மாநிலத்திற்கு அளிக்கப்பட்ட ஒதுக்கீட்டை விட அதிகமாக சிறப்பு வகையில் விண்ணப்பங்கள் பெறப்பட்டிருந்தால் மாநில ஹஜ் குழு, சிறப்பு வகை விண்ணப்பதாரர்களுக்கு மட்டும் குலுக்கலை நடத்தும்; பொது வகையில் புதியதாக விண்ணப்பங்கள் ஏற்றுக் கொள்ளப்பட மாட்டாது. மத்திய ஹஜ் குழுவால் நிர்ணயிக்கப்படும் ஒதுக்கீட்டின் அடிப்படையில், கணினி மூலமாக குலுக்கலை நடத்தி தேர்வு செய்யப்பட்ட புனிதப் பயணிகளுக்குத் தமிழ்நாடு மாநில ஹஜ் குழு தெரிவிக்கும். குலுக்கல் மூலமாக பயணிகள் தேர்வு செய்யப்படுவது முற்றிலும் தற்காலிகமானது.
குலுக்கலில் தேர்வு செய்யப்பட்ட ஹஜ் பயணிகள், பாஸ்போர்ட்டின் முதல் பக்கத்தில் புகைப்படத்தை இணைத்து, அந்த பாஸ்போர்ட்டுடன் ரூ.31,000/- செலுத்தியதற்கான வங்கி ரசீதின் நகலை இணைத்து 15.6.2011-க்குள் தமிழ்நாடு மாநில ஹஜ் குழுவிடம் சமர்ப்பிக்க வேண்டும்"
என்று தமிழ் நாடு அரசு வெளியிட்டுள்ள செய்திக்குறிப்பில் தெரிவிக்கப்பட்டுள்ளது
Sunday, March 13, 2011
Remember Martin Niemöller (1892-1984) advice.
First they came for the Socialists, and I did not speak out --
Because I was not a Socialist.
Then they came for the Trade Unionists, and I did not speak out --
Because I was not a Trade Unionist.
Then they came for the Jews, and I did not speak out --
Because I was not a Jew.
Then they came for me -- and there was no one left to speak for me.
Tuesday, March 8, 2011
Monday, March 7, 2011
Showing Off: the Minor Shirk
The last cause of arrogance we discussed is praise. We shouldn't praise people too much.
This doesn't mean that, for example, if you get a very high score on your GRE or MCAT and you tell your roommate,
"Alhamdulillah I got the national high for the GRE!" that he should respond with,
No, he should be encouraging and say, "Alhamdullilah."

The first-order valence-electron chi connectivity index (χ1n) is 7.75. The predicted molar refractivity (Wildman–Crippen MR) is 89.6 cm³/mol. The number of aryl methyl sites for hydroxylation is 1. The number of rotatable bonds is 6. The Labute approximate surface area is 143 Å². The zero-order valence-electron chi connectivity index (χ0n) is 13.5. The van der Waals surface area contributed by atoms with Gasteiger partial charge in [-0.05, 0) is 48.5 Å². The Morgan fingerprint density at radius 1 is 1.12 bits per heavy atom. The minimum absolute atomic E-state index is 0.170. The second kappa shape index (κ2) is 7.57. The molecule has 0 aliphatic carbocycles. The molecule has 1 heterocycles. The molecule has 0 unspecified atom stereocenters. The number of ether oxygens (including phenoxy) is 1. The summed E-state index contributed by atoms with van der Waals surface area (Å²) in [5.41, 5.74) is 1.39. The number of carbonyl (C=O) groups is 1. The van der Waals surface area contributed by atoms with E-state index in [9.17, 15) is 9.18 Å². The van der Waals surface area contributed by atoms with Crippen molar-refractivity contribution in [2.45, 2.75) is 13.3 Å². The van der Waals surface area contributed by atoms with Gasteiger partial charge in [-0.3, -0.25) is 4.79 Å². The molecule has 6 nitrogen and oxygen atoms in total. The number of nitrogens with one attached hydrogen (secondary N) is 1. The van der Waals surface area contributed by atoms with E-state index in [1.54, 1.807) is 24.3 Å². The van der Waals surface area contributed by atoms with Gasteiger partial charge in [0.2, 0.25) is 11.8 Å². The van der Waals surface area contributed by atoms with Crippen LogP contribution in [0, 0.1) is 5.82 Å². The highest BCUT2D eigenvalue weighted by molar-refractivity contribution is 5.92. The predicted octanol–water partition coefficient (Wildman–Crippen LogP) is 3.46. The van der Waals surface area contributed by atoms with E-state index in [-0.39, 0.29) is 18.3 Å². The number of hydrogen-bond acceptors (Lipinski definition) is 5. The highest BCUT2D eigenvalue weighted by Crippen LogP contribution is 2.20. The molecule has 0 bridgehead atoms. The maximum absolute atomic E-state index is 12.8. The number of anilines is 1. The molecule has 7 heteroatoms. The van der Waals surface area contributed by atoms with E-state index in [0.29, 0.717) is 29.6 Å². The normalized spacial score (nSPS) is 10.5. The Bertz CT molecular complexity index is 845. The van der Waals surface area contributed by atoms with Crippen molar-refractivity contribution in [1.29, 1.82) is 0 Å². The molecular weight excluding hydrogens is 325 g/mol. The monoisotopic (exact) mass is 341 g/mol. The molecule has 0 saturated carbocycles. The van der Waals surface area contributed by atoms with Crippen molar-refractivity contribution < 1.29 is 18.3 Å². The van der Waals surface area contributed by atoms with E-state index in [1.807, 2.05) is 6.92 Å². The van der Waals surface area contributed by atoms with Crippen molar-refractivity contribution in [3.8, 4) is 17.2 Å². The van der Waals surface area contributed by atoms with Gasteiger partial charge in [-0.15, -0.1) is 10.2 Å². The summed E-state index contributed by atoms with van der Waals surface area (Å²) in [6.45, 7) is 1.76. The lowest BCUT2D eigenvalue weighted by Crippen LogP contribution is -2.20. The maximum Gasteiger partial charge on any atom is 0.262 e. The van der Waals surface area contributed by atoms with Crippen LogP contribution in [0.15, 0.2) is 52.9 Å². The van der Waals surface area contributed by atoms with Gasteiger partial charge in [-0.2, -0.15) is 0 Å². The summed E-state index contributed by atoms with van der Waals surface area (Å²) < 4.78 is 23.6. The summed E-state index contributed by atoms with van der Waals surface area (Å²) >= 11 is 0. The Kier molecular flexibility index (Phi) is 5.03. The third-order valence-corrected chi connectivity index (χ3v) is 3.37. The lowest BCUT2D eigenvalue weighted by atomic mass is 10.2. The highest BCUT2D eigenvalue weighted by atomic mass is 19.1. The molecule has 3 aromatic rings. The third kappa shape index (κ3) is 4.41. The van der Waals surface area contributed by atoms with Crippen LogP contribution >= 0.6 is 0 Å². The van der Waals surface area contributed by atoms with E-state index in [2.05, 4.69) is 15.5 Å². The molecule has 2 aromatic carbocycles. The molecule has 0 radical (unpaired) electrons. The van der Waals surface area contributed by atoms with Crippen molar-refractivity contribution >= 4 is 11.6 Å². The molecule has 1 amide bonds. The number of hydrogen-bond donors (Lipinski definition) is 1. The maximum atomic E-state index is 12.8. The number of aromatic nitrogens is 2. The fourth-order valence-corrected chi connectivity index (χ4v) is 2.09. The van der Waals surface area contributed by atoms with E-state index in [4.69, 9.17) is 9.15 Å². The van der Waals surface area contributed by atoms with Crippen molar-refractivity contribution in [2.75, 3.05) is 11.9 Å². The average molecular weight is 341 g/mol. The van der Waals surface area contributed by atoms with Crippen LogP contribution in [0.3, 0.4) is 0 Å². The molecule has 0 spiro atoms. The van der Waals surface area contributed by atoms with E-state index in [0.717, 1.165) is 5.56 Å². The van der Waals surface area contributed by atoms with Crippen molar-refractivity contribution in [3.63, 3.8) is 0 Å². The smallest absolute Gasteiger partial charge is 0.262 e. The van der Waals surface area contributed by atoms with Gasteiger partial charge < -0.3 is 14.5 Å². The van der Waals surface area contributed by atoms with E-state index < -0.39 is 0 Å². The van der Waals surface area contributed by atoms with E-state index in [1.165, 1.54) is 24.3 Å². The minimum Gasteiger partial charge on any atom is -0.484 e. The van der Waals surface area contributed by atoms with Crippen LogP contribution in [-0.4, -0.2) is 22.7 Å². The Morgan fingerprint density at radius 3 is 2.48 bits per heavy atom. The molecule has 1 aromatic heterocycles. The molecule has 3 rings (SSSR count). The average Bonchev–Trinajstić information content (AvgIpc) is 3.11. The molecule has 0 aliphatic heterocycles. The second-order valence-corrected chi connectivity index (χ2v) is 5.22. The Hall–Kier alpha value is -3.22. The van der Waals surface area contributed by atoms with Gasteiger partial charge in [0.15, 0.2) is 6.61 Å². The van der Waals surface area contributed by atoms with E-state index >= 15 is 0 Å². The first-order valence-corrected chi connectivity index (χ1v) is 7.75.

The meaning of alhamdu is that praise goes back to Allah (Subhanahu Wa Ta'ala).Praise be to the One Who guided you to this good thing.
Sometimes, we don't like to show emotion; like when someone says, "That's fine. I'm glad you've memorized the Quran."
We should be saying, "Alhamdullilah! Masha'Allah!" Allah (Subhanahu Wa Ta'ala) says, "But as for the favor of your Lord, report [it]," (Qur'an, 93:11).
The Prophet said that Allah (Subhanahu Wa Ta'ala)likes to see the effects of His blessings on you. But don't go crazy. Don't go to one extreme or the other.
You have to realize that most of the diseases of the heart are solved by "iyaka na`budu (it is You we worship)." (Qur'an, 1:5).
When we say "iyaka na`budu" arrogance, for example, is wiped away.
Being scared is wiped away.
Shirk (associating partners to Allah) is wiped away.
Being lazy, misguided, miserly or devious is wiped way.
Most of the diseases of the heart are cured by struggling to obey Allah (swt).
Sometimes you wonder, "Subhan'Allah how long do I have to keep going through this internally?"
Iyaka na`budu. I'm waiting and I'm trusting in You. One day You're going to fix it for me.
The next disease of the heart is very dangerous; in fact the Prophet feared this thing the most for us.
The Prophet was merciful, loving and good to everyone - but this is the thing he feared for you and me the most.